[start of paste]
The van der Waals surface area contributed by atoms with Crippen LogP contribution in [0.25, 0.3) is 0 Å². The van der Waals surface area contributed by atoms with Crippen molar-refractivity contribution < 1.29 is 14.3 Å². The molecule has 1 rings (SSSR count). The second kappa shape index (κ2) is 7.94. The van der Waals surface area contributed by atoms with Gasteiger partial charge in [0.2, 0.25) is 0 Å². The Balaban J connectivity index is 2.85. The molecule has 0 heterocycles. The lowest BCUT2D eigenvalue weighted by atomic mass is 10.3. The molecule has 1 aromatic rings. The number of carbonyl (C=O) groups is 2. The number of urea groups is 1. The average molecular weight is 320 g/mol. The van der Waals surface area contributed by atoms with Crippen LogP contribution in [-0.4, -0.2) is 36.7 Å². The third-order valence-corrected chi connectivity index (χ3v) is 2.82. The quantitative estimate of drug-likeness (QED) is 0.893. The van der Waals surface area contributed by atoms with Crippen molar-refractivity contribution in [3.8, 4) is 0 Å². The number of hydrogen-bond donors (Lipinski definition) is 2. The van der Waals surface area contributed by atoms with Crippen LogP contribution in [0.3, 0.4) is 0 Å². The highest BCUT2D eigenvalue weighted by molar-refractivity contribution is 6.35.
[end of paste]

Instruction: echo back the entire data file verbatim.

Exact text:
The van der Waals surface area contributed by atoms with Crippen LogP contribution in [0.25, 0.3) is 0 Å². The van der Waals surface area contributed by atoms with Crippen molar-refractivity contribution < 1.29 is 14.3 Å². The molecule has 1 rings (SSSR count). The second kappa shape index (κ2) is 7.94. The van der Waals surface area contributed by atoms with Gasteiger partial charge in [0.2, 0.25) is 0 Å². The Balaban J connectivity index is 2.85. The molecule has 0 heterocycles. The lowest BCUT2D eigenvalue weighted by atomic mass is 10.3. The molecule has 1 aromatic rings. The number of carbonyl (C=O) groups is 2. The number of urea groups is 1. The average molecular weight is 320 g/mol. The van der Waals surface area contributed by atoms with Crippen LogP contribution in [-0.4, -0.2) is 36.7 Å². The third-order valence-corrected chi connectivity index (χ3v) is 2.82. The quantitative estimate of drug-likeness (QED) is 0.893. The van der Waals surface area contributed by atoms with Crippen molar-refractivity contribution in [3.8, 4) is 0 Å². The number of hydrogen-bond donors (Lipinski definition) is 2. The van der Waals surface area contributed by atoms with Crippen LogP contribution in [0.3, 0.4) is 0 Å². The highest BCUT2D eigenvalue weighted by molar-refractivity contribution is 6.35.